A look at the technology involved in Top Fuel drag racing, revealing some incredible performance facts and figures – powered by major sponsors’ money, computers, derring-do and sheer professionalism

You may never feel the need to perform a one-wheel burnout again…


We start with a couple of accelerative facts. Firstly, did you know a Top Fuel dragster will have hit 300mph before you finish reading this sentence? Or, imagine you’re racing your ‘06 C6 Corvette against a Top Fuel car over the quarter mile. You have the advantage of a flying start and after shifting up through the gears you’re able to blast across the startline, past the stationary fueler, at 200mph. At this moment, the dragster launches, and comes after you. Your foot is hard to the floor, but you hear an incredibly brutal whine searing your eardrums and within seconds the dragster has caught and passed you. No contest. You’ve lost. From a standing start, the fueler has covered the quarter mile in 4.5 seconds, with a terminal speed in excess of 300mph. It reached 100mph in less than one second and by the eighth mile, or 660ft, the dragster was doing around 270mph. Its average acceleration was about 3.4g, though in reaching 200mph well before half track, the initial figure was closer to 5.5g. This is greater than a space-shuttle launch at 3g. On the subject of g-forces, typical deceleration at the top end, courtesy of twin chutes, is a retina-detaching 5g, the condition that led to the retirement of the legendary “Big Daddy” Don Garlits from Top Fuel racing. The (backed up) National Hot Rod Association Top Fuel elapsed time record for the quarter mile was 4.428-seconds, set by Tony Schumacher at the Auto Club Finals in 2006. ( We say “was” because in the name of safety the NHRA and FIA Top Fuel cars now run over 1,000ft – 320ft less than a quarter of a mile. This means the car’s are now recording elapsed times in the three-second bracket, with terminal speeds of 320mph-plus). A year earlier, Tony attained the fastest-ever Top Fuel terminal speed at 337.58mph. To achieve these figures the engine has to peak at around 8,500rpm – a figure which comes from post-run data readouts because the cars have no rev counters. There’s no time to even glance at one.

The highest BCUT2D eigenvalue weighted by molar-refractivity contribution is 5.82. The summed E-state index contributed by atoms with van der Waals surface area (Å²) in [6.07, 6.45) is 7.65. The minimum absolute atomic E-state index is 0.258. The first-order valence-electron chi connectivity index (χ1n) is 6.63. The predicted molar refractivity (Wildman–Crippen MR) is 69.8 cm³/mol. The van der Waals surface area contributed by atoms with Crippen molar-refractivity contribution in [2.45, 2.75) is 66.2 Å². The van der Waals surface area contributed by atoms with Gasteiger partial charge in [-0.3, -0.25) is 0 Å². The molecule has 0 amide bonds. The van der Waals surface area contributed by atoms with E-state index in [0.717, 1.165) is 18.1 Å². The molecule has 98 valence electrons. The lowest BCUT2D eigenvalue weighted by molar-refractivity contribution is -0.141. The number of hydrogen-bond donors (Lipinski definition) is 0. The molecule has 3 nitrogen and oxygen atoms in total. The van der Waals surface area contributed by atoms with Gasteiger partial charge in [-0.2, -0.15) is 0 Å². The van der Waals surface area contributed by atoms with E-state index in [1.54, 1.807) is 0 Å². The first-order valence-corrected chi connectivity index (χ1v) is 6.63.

Top Fuel dragsters no longer run the likes of ex-truck Dodge hemi engines rebuilt to racing spec. Nowadays you have to purchase 500-cubic-inches of scientifically-designed, aluminum-encased energy that will kick-out more horsepower than can be mustered in total by the first eight rows of NASCAR stockers at Daytona. Ten thousand horsepower — more than one thousand horses per cylinder. Wow, that’s a whole prairie of Mustangs! It’s said that a stock hemi engine would not produce sufficient power to drive the fueler’s 14-71 supercharger, which requires around 1,100hp, depending on the setup.